BYU Coach Survives Pancreatic Cancer, Praises Huntsman Cancer Institute for Exceptional Care
On a flight from California to Las Vegas, BYU basketball head coach Dave Rose became ill, feeling so dizzy and lightheaded that he wasn’t able to sit up. Paramedics took him from the plane directly to the hospital where the doctors discovered a tumor in Dave’s stomach and proceeded to remove it along with his spleen, a portion of his pancreas, and nearby lymph nodes.
A biopsy revealed that the tumor was malignant, and after a few days recovering from surgery, Dave was transferred to Huntsman Cancer Institute at the University of Utah (HCI) to recuperate from surgery and undergo additional testing which would determine the type of cancer in his body and the course of treatment he would need to pursue. Dave and his family were aware that pancreatic cancer is difficult to beat and they felt distraught as they contemplated the very real possibility that Dave was afflicted with this disease. During this difficult time, the comfortable surroundings and the positive, caring people at HCI comforted Dave and his family. He says, “When you’re diagnosed with cancer your whole life stops and you feel like its either the end or close to the end. We felt like the week that we were there helped us to get past that, to where we could think about life, down the road, even though we had a tough challenge.”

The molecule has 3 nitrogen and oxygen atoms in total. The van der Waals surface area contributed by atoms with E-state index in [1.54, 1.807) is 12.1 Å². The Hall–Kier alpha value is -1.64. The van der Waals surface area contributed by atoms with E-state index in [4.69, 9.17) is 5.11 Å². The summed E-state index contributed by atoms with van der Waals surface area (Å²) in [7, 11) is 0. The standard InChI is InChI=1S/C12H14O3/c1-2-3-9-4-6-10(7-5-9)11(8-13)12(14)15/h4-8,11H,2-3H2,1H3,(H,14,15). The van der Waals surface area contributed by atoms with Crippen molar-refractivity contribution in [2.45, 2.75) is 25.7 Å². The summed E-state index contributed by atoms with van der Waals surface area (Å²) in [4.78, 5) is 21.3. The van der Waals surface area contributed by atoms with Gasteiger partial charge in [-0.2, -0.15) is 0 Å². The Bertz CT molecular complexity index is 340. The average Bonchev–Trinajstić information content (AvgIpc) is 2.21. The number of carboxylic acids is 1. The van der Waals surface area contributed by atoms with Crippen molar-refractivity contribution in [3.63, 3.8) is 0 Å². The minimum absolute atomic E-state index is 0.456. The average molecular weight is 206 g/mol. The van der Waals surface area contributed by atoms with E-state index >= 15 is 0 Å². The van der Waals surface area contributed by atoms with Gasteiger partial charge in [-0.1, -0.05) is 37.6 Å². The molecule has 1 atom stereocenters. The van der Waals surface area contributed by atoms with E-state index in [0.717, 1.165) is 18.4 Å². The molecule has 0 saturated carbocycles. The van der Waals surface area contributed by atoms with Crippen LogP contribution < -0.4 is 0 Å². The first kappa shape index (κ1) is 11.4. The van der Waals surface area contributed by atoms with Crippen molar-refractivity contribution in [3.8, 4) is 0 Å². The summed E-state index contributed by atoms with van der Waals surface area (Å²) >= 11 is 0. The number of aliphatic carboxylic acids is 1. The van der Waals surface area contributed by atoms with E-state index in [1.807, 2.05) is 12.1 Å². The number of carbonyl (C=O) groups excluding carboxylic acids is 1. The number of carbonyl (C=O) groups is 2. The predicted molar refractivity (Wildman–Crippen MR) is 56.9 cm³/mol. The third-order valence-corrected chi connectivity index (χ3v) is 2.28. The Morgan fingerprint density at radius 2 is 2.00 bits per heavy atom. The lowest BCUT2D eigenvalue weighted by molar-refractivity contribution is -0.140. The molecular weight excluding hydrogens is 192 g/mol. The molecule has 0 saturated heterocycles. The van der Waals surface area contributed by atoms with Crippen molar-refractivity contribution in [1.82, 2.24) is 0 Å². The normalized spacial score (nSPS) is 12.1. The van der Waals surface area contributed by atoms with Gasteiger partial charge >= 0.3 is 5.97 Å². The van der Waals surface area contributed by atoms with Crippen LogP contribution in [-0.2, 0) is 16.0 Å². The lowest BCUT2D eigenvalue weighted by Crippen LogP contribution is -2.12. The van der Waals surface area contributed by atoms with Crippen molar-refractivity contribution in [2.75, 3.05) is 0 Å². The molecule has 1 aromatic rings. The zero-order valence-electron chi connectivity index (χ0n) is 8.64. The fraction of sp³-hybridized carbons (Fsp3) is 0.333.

Courtney Scaife, M.D. and the Treatment Planning Conference, a panel of physicians and medical professionals that meets weekly to review each patient’s condition and treatment plan, evaluated Dave’s case and discovered he had pancreatic neuroendocrine cancer—a very rare, but highly treatable form of the disease. And, because the surgeon who removed the tumor had been very thorough, there was no evidence of the disease remaining in Dave’s body. Dave wouldn’t have to have radiation or chemotherapy treatments—he would just need to have biannual cancer screenings. “It was the best news we could have received,” says Dave.
He also needed to learn how his body would function without a spleen and a full pancreas. Since his pancreas wouldn’t be producing as much insulin as it used to, learning about diabetes and how to control his blood sugar was crucial. He says, “It was very educational—I learned more about my body in a week than I probably learned in the previous 50 years because we spent a lot of time talking about how the spleen and pancreas work, and how not having pieces of those will affect my future. I became an expert on those things in a very quick time, and it was all a result of the staff and their willingness to help us.”
Now, two and a half years later, Dave’s cancer screenings continue to come back clear and he’s thankful for the expert care he received at HCI. He says, “We were at one of the best cancer hospitals in the world and we felt like the care that we got there was tremendous.”
Dave’s experience with cancer has made his work with the Children with Cancer Christmas Foundation even more meaningful. He and his wife Cheryl have volunteered with the organization for 15 years and are honorary chairs. Dave says, “You don’t know where cancer is going to affect you or your family. Hopefully we can find a cure. I’ll always be grateful for Jon (Jon M. Huntsman, founder of HCI) and his vision, because it’s been a great blessing in my life.”
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